Despite the public outrage at the bestial treatment of Indian soldiers by Pakistan during a Line of Control confrontation, both countries seem keen to keep the peace momentum going.
In India, not only was there no demand for a fitting punishment to Pakistan’, also missing was the clamour of hot pursuit that usually accompanies such attacks.
While Indian Foreign Minister Salman Khurshid told reporters the issue must not be allowed to escalate, Bharatiya Janata Party (BJP) leader Arun Jaitley asked the government to place all facts before the international community to name and shame’ Islamabad.
Only the Shiv Sena did advocate retaliation, that too by curtailing cricketing ties, suggesting there are now more stakeholders in the political spectrum for peace with Pakistan than ever before.
This is significant, given that Pakistan reportedly came 200 metres into Indian territory to decapitate the Indian soldiers and take away the head of one of them.
The BJP merely said: “As far as this unprovoked attack is concerned, it is now incumbent on the government of India, since Pakistan still continues to give denial, to collect the entire evidence, including the identity of those Pakistani army officials and the groups guarding the particular area who are responsible for this assault, place all these facts before the international community so that Pakistan can be named and shamed before the world at large for this brutal attack.”
Notably, it was Defence Minister A K Antony who took a more aggressive position. “The Pakistan Army’s action is highly provocative. The way they treated the dead bodies of Indian soldiers is inhuman. We will convey our protest to Pakistan government and our DGMO (Director General of Military Operations) will talk to his counterpart. We are closely following the situation,” he told reporters in Kochi.
According to Pakistani media reports, Pakistan’s DGMO Maj Gen Ashfaq Nadeem talked to his Indian counterpart Lt Gen Vinod Bhatia on a hotline and rejected the Indian army’s “allegations of cross-LoC firing by Pakistani troops and killing any Indian soldier”. The reports also quoted anonymous Pakistani military officials as saying “the Indian authorities were informed that Pakistan has carried out ground verification and checked and found nothing of this sort happened”.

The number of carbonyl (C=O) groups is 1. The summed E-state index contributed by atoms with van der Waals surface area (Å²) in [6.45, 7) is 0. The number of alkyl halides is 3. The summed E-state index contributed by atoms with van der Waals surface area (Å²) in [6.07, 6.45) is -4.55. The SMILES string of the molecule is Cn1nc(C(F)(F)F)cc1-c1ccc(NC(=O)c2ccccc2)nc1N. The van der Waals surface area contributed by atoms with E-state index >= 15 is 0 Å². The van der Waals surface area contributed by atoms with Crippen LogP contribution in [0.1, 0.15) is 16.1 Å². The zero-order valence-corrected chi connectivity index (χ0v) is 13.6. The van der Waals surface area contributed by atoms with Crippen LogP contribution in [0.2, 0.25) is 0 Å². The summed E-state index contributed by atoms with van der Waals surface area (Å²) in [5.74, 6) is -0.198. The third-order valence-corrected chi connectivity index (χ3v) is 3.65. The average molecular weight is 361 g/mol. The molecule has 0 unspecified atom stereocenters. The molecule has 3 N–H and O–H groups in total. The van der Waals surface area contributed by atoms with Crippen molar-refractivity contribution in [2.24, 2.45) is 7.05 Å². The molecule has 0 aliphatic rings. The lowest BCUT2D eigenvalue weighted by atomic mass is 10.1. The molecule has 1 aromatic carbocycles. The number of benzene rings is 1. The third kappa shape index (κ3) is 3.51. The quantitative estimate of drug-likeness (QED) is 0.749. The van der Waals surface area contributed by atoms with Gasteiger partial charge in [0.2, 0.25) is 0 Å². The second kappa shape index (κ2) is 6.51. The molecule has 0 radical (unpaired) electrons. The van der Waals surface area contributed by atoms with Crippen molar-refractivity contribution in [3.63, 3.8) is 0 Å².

Indian officials, however, refused to get drawn into a claim-counterclaim battle with the Pakistanis and said their response was on predictable lines: denying the identity of those who had carried out the killings and attributing it to the actions of independent jihadis.
However, some Indian analysts, who did not want to be named, said it could be a response to another incident in the Uri sector a few days ago when India’s action was “needlessly aggressive’. It is the timing of the incident that baffles policymakers.
Former Foreign Secretary Kanwal Sibal implied the US was mollycoddling Pakistan, (as reflected in a statement made by the US that both sides should show restraint. This, he said, could have been prompted by the drawdown of the International Stabilisation Force from Afghanistan this year and 2014 and the need to repair US-Pakistan relations, following the realisation that Pakistan will have to hold the fort after that.
Some policymakers also saw in the incident a flash of the tension between the army and the civilian government in Pakistan and the need for the army to assert itself as that country prepared for elections later this year. Sources in covert agencies in India, however, cautioned against an over-interpretation of an event that was just a little worse than normal”. “This (the Mendhar sector south of the Pir Panjal) is a region where this sort of thing keeps happening. This incident was worse than the usual clashes. But we should not make too much of it” they said.